According to some versions of Egyptian mythology, after the final battle between Horus and Set over Osiris’s throne, it was Thoth who wrote to Osiris then Lord of the Underworld and asked him to intervene in the final judgment of the Ennead (the eight founding gods) and find in favour of Horus’ claim to the throne of Egypt.

The Mythology and many roles of Thoth

One of Thoth’s numerous roles was to record the outcome for the deceased person who had entered the Hall of Judgement. Anubis would check the weight of the dead persons heart on the scales against the weight of the feather of Maat to see if they balanced each other. And it was Thoth who declared the deceased to be ‘true of voice’ or vindicated if they did. As the god of magick, Thoth taught Isis the craft of magick to Isis enabling her to bring Osiris back to life and saving the life of Horus when a scorpion had stung him and he faced immanent death.

Thoth’s female counterpart and according to mythology, his wife was Seshat, (although alternate myths state that Ma’at was Thoth’s wife). Seshat, the female scribe, is depicted as wearing a panther skin dress and has a seven pointed star above her head. Like Thoth she was also associated with measurement – temple reliefs from the middle kingdom show her recording gains made from foreign battles. She is often referred to as ‘she who is foremost in the house of books’ and ‘lady of the builders’ which again suggests her role as consort to Thoth.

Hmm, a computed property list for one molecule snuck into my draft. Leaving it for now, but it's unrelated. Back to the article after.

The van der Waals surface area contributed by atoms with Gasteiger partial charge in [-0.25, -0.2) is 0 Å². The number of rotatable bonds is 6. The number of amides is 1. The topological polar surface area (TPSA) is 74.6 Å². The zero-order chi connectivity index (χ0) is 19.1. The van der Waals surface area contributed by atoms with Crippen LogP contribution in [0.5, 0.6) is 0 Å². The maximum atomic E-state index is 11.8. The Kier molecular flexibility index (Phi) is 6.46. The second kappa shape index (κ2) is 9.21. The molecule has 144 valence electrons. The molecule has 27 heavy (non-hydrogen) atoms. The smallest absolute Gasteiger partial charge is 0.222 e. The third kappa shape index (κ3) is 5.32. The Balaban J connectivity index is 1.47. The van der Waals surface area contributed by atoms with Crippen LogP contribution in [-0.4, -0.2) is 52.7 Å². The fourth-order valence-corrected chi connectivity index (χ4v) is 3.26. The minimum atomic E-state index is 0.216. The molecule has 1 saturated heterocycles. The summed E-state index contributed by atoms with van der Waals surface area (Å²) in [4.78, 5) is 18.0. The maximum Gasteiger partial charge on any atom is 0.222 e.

As Thoth the Atlantean, Thoth was said to be an Atlantean priest that left Atlantis prior to its destruction and moved to Khem (Egypt) where he founded a new civilisation based on the higher knowledge of the Atlantean society. As a priest who had knowledge of the gift of immortality he was said to have created the three pyramids at Giza to instruct initiates in the art of transforming the physical and spiritual body using the Merkabah, which is symbolised by the star tetrahedron we see Thoth holding in his palm […]. According to Flower of Life teachings the Pharoah Akenaten and his wife Nefertitti where instrumental in trying to steer Egypt to unlock the key to mankinds existance found in the Egyptian mystery school network that Thoth himself had founded.

When you look at the variety and depth of the mythology concerning Thoth, it comes as no surprise that he should be credited with authorship of The Book of Thoth and the Emerald Tablets of Thoth. Whether these legends are based on fact of myth has become a disputed subject over the last decade or so. Certainly, Pythagoras, himself a mystery school initiate, is said to have written that Thoth had taken him by the hand, led him under the great pyramid and taught him about the sacred nature of geometry and the true nature of reality. Certainly there are many people who claim to have had direct communication with Thoth as a god form, which leads us to the starting possibility that Thoth is more of an interdimensional being than a myth.




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One thought on “The Books of Tehuti

  1. realblackpower April 4, 2016 at 11:09 am Reply

    Reblogged this on realblackpower's Blog.